UNITED STATES DISTRICT COURT, SOUTHERN DISTRICT OF NEW YORK
February 14, 1955
Robert HAYWOOD, Petitioner,
UNITED STATES of America, Respondent
The opinion of the court was delivered by: WEINFELD
Reference is made to the Court's opinion dated December 30, 1954, 127 F.Supp. 485, and the order entered thereon directing a hearing on the issues and appointing counsel to represent petitioner's interests. Petitioner was brought here from the Federal Penitentiary at Leavenworth pursuant to a writ ad testificandum and testified in support of his application.
Upon all the evidence I find that the petitioner has failed to sustain his burden of overcoming the presumption of the regularity of the judgment of conviction;
in particular, his allegation that he was without the assistance of counsel or that he did not intelligently and competently waive that right.
There is no basis for a finding that Judge Goddard's invariable practice of advising an indigent defendant of his right to counsel and assigning counsel before accepting a plea of guilty was not followed in this case. It is true that the records of the Clerk's office do not contain the name of such counsel but the fact is that at the time in question, some fourteen years ago, the name of assigned counsel was not entered -- a practice since changed, and fortunately so.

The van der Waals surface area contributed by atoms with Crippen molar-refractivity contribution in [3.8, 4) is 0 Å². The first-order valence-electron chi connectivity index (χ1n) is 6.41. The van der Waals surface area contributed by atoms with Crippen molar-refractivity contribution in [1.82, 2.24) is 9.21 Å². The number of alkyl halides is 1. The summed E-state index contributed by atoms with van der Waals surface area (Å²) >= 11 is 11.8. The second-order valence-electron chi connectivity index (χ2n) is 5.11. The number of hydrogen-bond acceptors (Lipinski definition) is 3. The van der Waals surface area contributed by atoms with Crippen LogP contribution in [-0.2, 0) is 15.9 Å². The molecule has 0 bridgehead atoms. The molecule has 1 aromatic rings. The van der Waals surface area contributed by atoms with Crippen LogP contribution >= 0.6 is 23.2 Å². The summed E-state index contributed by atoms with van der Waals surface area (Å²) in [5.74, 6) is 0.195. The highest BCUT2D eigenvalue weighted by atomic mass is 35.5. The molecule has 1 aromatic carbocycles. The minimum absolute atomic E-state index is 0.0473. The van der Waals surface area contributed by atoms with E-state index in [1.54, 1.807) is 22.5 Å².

The petitioner, at the time of his plea and sentence, was not as he implies, an untutored and illiterate youth, but 21 1/2 years of age, and had had contact with the law but a few months before. His testimony revealed that as of that time he had more familiarity than the average layman with court procedures and the constitutional rights of citizens.
I am persuaded that the defendant, who has had considerable experience with 28 U.S.C. § 2255 motions and coram nobis petitions, ascertained and latched on to the lack of notation of assigned counsel upon the court records, for the purpose of the present proceeding.
The petition is dismissed.